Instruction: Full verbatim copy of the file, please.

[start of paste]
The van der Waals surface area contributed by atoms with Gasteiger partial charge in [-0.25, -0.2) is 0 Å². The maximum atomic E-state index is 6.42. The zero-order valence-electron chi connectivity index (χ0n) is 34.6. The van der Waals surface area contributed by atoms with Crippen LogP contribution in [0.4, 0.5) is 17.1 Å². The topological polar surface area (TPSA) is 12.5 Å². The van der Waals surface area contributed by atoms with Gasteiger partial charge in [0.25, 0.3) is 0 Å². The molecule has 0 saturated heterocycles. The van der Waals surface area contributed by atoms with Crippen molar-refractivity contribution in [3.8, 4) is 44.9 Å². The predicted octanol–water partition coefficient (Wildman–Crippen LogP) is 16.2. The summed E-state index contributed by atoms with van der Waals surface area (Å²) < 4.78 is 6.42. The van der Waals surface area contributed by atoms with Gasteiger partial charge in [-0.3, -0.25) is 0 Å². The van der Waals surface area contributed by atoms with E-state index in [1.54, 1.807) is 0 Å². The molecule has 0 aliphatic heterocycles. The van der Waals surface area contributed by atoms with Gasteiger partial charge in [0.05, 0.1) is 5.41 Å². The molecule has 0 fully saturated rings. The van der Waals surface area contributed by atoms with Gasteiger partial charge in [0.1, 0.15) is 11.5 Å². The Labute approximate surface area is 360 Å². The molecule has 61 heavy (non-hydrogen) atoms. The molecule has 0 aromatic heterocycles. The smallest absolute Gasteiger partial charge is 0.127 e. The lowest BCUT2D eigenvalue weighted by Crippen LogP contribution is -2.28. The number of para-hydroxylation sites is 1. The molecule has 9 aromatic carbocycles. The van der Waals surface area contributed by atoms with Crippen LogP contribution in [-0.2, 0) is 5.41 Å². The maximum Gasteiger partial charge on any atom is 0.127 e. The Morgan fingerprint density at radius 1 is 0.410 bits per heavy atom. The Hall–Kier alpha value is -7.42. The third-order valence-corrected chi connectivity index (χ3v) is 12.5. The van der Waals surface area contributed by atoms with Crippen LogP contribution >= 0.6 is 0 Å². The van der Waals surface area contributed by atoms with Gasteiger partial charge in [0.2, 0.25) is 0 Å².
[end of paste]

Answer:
The van der Waals surface area contributed by atoms with Gasteiger partial charge in [-0.25, -0.2) is 0 Å². The maximum atomic E-state index is 6.42. The zero-order valence-electron chi connectivity index (χ0n) is 34.6. The van der Waals surface area contributed by atoms with Crippen LogP contribution in [0.4, 0.5) is 17.1 Å². The topological polar surface area (TPSA) is 12.5 Å². The van der Waals surface area contributed by atoms with Gasteiger partial charge in [0.25, 0.3) is 0 Å². The molecule has 0 saturated heterocycles. The van der Waals surface area contributed by atoms with Crippen molar-refractivity contribution in [3.8, 4) is 44.9 Å². The predicted octanol–water partition coefficient (Wildman–Crippen LogP) is 16.2. The summed E-state index contributed by atoms with van der Waals surface area (Å²) < 4.78 is 6.42. The van der Waals surface area contributed by atoms with Gasteiger partial charge in [-0.3, -0.25) is 0 Å². The van der Waals surface area contributed by atoms with E-state index in [1.54, 1.807) is 0 Å². The molecule has 0 aliphatic heterocycles. The van der Waals surface area contributed by atoms with Gasteiger partial charge in [0.05, 0.1) is 5.41 Å². The molecule has 0 fully saturated rings. The van der Waals surface area contributed by atoms with Gasteiger partial charge in [0.1, 0.15) is 11.5 Å². The Labute approximate surface area is 360 Å². The molecule has 61 heavy (non-hydrogen) atoms. The molecule has 0 aromatic heterocycles. The smallest absolute Gasteiger partial charge is 0.127 e. The lowest BCUT2D eigenvalue weighted by Crippen LogP contribution is -2.28. The number of para-hydroxylation sites is 1. The molecule has 9 aromatic carbocycles. The van der Waals surface area contributed by atoms with Crippen LogP contribution in [-0.2, 0) is 5.41 Å². The maximum Gasteiger partial charge on any atom is 0.127 e. The Morgan fingerprint density at radius 1 is 0.410 bits per heavy atom. The Hall–Kier alpha value is -7.42. The third-order valence-corrected chi connectivity index (χ3v) is 12.5. The van der Waals surface area contributed by atoms with Crippen LogP contribution >= 0.6 is 0 Å². The van der Waals surface area contributed by atoms with Gasteiger partial charge in [0.2, 0.25) is 0 Å².